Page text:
Tandem team Colleen Shields and Nicole Harrison were accompanied by Al Cox again this year and had an amazing swim. They swam very strongly and were the fastest swimmers, completing in four hours. Good luck with the Lake swim both of you, this swim indicates that you are more than ready!
It was another very early morning for Mike Hall and Kate Hall accompanied by dad Pat and Brock Bilous; and Louie Zavodni accompanied by David and Paul Campbell. Mike was Brock’s counselor at the McMaster Sport Camp three years ago. He and his family have attended the swim since that first summer, getting on the road in the wee hours of the morning to bring hope to some special women in their life. Brock Bilous remains a firm supporter of Mike, helping to raise donations for his team, and this year was delighted to paddle alongside Mike and Kate with Pat Hall. Both teams finished in seven hours, 13 minutes and had lots of fun along the way.
Our last swimmer in the water this year was Adam Popplow, the “famous breaststroke swimmer”. We are all amazed at how fast Adam is with breaststroke only — in part because of his height. He explained that his knees were already sore at two kms but he finished alongside Jim Shaw in six hours and 50 minutes. These two got the worst of the storm and Jim was shivering by the end. A great swim, fuelled in part by Oreos!
Thank you, crews!
Our crews were drenched to the skin, some shivering as they paddled beside us, seeking shelter for us close to shore during the worst of the weather, and/or being a bright presence to oncoming boaters. We of course cannot do the swim without them — the unsung heroes of the swim. The swimmers applaud each of you and thank you for ythe gift of your time and belief in us.Our behind-the-scenes crew members were also soaked to the skin and we applaud them equally. Caroline Burns records our times, deals with our pre-swim jitters and welcomes us at the end with donation receipts ready to go. My mom Mary Lyn Myles created a beautiful rag quilt and wrapped me in a huge hug at the end. Mom also helps organize the receipts, food for the crew and the small details along with my sister Marjorie Myles-Bilous. Marjorie is also one of our cheerleaders, her voice heard over our breathing to encourage us at the end. Dad, Herb Myles, was a runner boat again this year with Art Hudell carrying messages between swimmers, encouraging us and ensuring the safe exit for those who get out before the end. Nephew James Bilous is there to do what ever needs to be done in his quiet way; packing and unpacking cars, taking down tents, moving picnic tables. Al Scott was also a runner boat this year bringing swimmers to the start with Josh Bang and getting us back to the cottages at the end. Son Dustin accompanied him this year and had huge smiles for all the swimmers during the swim and at the end, even through the rain. Lisa Scott organized lunches for the those that needed it, helped set up the finish area and left the kitchen wonderfully clean to come home to at the cottage. Marica St. Pierre assisted again this year with completing the receipts alongside my mom, Maureen Hall, Sheila and Caroline, having them waiting for the swimmers to distribute. AND Don Popplow records the swim with his digital camera and has the CD waiting for me before I am even back to the cottage.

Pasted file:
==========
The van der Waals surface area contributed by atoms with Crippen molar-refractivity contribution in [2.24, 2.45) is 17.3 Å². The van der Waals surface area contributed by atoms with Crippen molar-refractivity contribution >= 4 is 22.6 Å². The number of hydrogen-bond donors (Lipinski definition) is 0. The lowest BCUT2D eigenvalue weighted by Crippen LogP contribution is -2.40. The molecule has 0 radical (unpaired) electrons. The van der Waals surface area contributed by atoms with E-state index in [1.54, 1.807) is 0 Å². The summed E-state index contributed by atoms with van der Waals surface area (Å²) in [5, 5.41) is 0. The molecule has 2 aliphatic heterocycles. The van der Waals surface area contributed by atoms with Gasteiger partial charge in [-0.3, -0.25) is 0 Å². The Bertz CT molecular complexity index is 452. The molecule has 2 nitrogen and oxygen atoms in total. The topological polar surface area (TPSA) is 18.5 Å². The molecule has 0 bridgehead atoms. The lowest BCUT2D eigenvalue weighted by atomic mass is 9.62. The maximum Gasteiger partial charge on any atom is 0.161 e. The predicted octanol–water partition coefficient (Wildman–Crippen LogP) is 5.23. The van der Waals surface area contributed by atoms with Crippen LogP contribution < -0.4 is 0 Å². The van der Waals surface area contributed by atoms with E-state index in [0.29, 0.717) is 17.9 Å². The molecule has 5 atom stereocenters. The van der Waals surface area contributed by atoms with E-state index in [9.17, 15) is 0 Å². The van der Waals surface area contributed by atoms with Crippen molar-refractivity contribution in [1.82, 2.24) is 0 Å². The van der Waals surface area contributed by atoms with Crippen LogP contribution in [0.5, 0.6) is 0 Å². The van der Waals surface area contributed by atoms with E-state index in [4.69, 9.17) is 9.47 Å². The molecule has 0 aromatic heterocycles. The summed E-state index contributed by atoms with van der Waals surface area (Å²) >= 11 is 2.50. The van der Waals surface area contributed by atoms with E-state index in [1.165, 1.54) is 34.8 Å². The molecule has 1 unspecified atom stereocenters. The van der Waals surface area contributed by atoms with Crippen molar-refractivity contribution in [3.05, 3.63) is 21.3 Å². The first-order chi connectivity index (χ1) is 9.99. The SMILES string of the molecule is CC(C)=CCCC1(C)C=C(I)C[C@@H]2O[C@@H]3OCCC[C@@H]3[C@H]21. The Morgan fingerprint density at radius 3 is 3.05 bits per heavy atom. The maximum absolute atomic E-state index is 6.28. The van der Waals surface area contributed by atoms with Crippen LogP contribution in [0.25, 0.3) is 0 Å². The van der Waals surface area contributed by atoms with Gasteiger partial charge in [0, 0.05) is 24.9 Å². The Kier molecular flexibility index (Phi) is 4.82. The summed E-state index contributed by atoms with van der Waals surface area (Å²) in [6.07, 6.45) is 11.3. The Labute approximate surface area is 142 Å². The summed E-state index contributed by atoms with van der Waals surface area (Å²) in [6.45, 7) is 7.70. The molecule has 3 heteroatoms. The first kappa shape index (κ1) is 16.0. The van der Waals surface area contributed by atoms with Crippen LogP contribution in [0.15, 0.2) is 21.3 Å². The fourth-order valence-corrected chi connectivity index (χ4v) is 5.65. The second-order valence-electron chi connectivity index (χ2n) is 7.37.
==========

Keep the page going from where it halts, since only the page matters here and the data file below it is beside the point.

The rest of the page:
Donations of apple and orange juice were received again this year from SunPac, care of Peter Nobel and we thank him very much. The juice is just what the swimmers need at the end of the swim. Doug and Marjorie Bilous of Cawthry Bay Store on Lake Simcoe donated all the snacks and ice for the crew and swimmers again this year. The snacks provide the “pick-up” when we are able to get some food in.
We also were very fortunate to have media interest and stories about the swimmers and Swim for the Cure in the Aurora Era-Banner, the Georgetown Inquirer, the Oakville Beaver before and after the swim and an interview broadcasted on CKLP FM News Parry Sound Moose 103.3. A special thank you to Caroline Grech, Lisa , Wilma Blokhuis and Bill Kingston.
Making a difference
Despite the weather it was another very successful year, surpassing my goal of raising $8,000 to help find a cure for breast cancer. I had the pleasure of finishing my own swim in five hours, 20 minutes and swam the last portion of Bonnie Moore’s swim, the last quarter-km of Eric Bang’s swim, and the last two kms of Mark Bang’s swim. The highlight this year for me was the personal best times of Mark, Jennie and Bonnie, watching Debbie Albaum finish the full distance and the determination of new swimmer Tiffany Gillespie. She had no idea what to expect, especially with a young, inexperienced but determined crew of young women to travel with her. Not only did she give it her best, but she made a difference in three young women’s lives through her courage.Making a difference in people’s lives what the Swim For The Cure is all about!